Comparison of Nerve Transfer Outcomes for Elbow Flexion in Acute C5, C6 Brachial Plexus Injuries Between Two Decades
Johnny Chuieng - Yi Lu, MD, MSCI1, Ying - Hsuan Lee, MD2, Tommy Nai-Jen Chang, MD3, David Chwei-Chin Chuang, MD4 and Kee Min Yeow, MD2, (1)Plastic and Reconstructive Surgery, Chang Gung Memorial Hospital, Taoyuan, Taiwan, (2)Chang Gung Memorial Hospital, Taoyuan City, Taiwan, (3)Department of Plastic and Reconstructive Surgery, Chang Gung Memorial Hospital, Taoyuan City, Taiwan, (4)Plastic and Reconstructive Surgery, Chang Gung Memorial Hospital, Taoyuan City, Taiwan
Introduction: Newer nerve transfer techniques have attributed to better outcomes in brachial plexus reconstruction in the past decade. Here we examine the outcomes of 256 patients with acute C5-C6 brachial plexus injuries who were treated in the past 20 years in a tertiary medical center.
Materials and Methods: 112 patients operated from 1995 to 2005 were compared with 144 patients from 2006 to 2016. Patient demographics, operative method, types of donor nerve used were recorded. All patients were evaluated preoperatively and postoperatively to assess the recovery time and muscle strength of elbow flexion. Injuries involving C7 to T1, chronic nerve injuries (>1 year), viral infection and obstetric palsy were excluded.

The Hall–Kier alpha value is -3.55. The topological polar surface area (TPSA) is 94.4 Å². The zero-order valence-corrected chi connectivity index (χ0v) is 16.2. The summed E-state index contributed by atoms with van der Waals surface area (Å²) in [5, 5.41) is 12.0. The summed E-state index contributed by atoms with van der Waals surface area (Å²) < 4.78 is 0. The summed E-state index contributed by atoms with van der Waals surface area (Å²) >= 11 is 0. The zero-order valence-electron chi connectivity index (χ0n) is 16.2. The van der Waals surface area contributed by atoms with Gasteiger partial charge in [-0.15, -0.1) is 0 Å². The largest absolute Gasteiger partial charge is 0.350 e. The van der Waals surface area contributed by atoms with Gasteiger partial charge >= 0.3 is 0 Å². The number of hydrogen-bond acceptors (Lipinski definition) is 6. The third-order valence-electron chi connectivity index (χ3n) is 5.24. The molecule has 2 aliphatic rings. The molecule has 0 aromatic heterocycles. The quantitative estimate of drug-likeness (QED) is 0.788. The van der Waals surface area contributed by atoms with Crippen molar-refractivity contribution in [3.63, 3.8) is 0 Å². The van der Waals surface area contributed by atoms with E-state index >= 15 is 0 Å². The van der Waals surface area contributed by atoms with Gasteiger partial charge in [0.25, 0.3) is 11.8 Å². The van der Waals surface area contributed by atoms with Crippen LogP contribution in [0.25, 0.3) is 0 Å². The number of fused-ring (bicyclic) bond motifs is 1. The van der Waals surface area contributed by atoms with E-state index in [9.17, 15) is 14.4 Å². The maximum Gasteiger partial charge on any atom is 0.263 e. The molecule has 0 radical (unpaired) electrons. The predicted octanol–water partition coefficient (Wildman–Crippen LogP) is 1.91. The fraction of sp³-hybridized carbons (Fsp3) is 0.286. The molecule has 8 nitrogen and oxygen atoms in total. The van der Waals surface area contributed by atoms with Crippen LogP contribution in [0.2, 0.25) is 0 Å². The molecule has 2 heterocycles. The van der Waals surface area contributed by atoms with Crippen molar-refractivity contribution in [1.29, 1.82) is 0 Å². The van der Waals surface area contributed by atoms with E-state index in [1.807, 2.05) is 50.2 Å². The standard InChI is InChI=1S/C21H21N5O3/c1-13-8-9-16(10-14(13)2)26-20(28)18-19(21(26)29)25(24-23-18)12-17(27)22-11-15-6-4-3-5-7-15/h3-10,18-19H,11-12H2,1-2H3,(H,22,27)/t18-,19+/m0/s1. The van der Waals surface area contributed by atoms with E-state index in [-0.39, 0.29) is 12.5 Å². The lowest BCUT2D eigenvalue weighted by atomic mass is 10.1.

Results: The average time from injury to nerve reconstruction was 4.3 months, and the average time of follow up was 54.3 months. In the first decade, nerve reconstruction methods included proximal nerve grafting, intercostal nerve transfer, and Oberlin transfer (single fascicular transfer). In the second decade, newer methods such as double fascicular transfer, C7 division transfer to anterior division of upper trunk were introduced, in addition to proximal nerve grafting and intercostal nerve transfer. 76.3% of the first decade group versus 90.2% of the second decade group were able to reach M3 (p = 0.017), but no significant difference in time of recovery to reach M3 (18.2 months vs 19.2 months). 56.3% of the first decade group vs 69.6% of the second decade group were able to reach M4 (p = 0.07), but no significant difference in time of recovery (30.7 months vs 24.3 months), although there was a trend in second decade to be shorter. In both groups, intercostal nerve transfer was the least consistent method to reach M4, while the double fascicular nerve transfer had the highest impact when introduced in the second decade. More precise MRI techniques using the FIESTA view (rootlets), DWI view (ganglion), CUBE and STIR views (trunk and divisions) help diagnose the level of injury, the roots involved and evaluate the health of the donor nerves in preparation for intraplexus transfer (Figure 1). Routine neck exploration was performed in all patients (Figure 2).
Conclusions: In addition to modified techniques in nerve transfers, 1) MRI assisted evaluation and surgical exploration of the roots with 2) more judicious choice of donor nerves for primary nerve transfer were factors that ensured reliable and outcomes in the second decade.
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